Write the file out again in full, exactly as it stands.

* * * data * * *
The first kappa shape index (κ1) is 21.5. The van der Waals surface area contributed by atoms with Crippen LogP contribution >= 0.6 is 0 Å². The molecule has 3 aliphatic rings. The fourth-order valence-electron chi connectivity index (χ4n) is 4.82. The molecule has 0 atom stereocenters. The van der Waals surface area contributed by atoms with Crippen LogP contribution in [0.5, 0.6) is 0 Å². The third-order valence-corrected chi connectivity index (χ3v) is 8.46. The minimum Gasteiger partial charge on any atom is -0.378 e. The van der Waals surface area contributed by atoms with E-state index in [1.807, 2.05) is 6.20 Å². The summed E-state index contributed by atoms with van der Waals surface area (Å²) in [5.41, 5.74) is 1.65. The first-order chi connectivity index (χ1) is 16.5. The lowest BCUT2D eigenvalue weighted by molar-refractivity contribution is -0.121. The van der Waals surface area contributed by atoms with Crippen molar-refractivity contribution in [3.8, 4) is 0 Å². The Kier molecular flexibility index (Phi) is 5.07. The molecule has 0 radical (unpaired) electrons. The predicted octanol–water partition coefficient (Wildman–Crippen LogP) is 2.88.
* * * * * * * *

The first kappa shape index (κ1) is 21.5. The van der Waals surface area contributed by atoms with Crippen LogP contribution >= 0.6 is 0 Å². The molecule has 3 aliphatic rings. The fourth-order valence-electron chi connectivity index (χ4n) is 4.82. The molecule has 0 atom stereocenters. The van der Waals surface area contributed by atoms with Crippen LogP contribution in [0.5, 0.6) is 0 Å². The third-order valence-corrected chi connectivity index (χ3v) is 8.46. The minimum Gasteiger partial charge on any atom is -0.378 e. The van der Waals surface area contributed by atoms with E-state index in [1.807, 2.05) is 6.20 Å². The summed E-state index contributed by atoms with van der Waals surface area (Å²) in [5.41, 5.74) is 1.65. The first-order chi connectivity index (χ1) is 16.5. The lowest BCUT2D eigenvalue weighted by molar-refractivity contribution is -0.121. The van der Waals surface area contributed by atoms with Crippen molar-refractivity contribution in [3.8, 4) is 0 Å². The Kier molecular flexibility index (Phi) is 5.07. The molecule has 0 radical (unpaired) electrons. The predicted octanol–water partition coefficient (Wildman–Crippen LogP) is 2.88.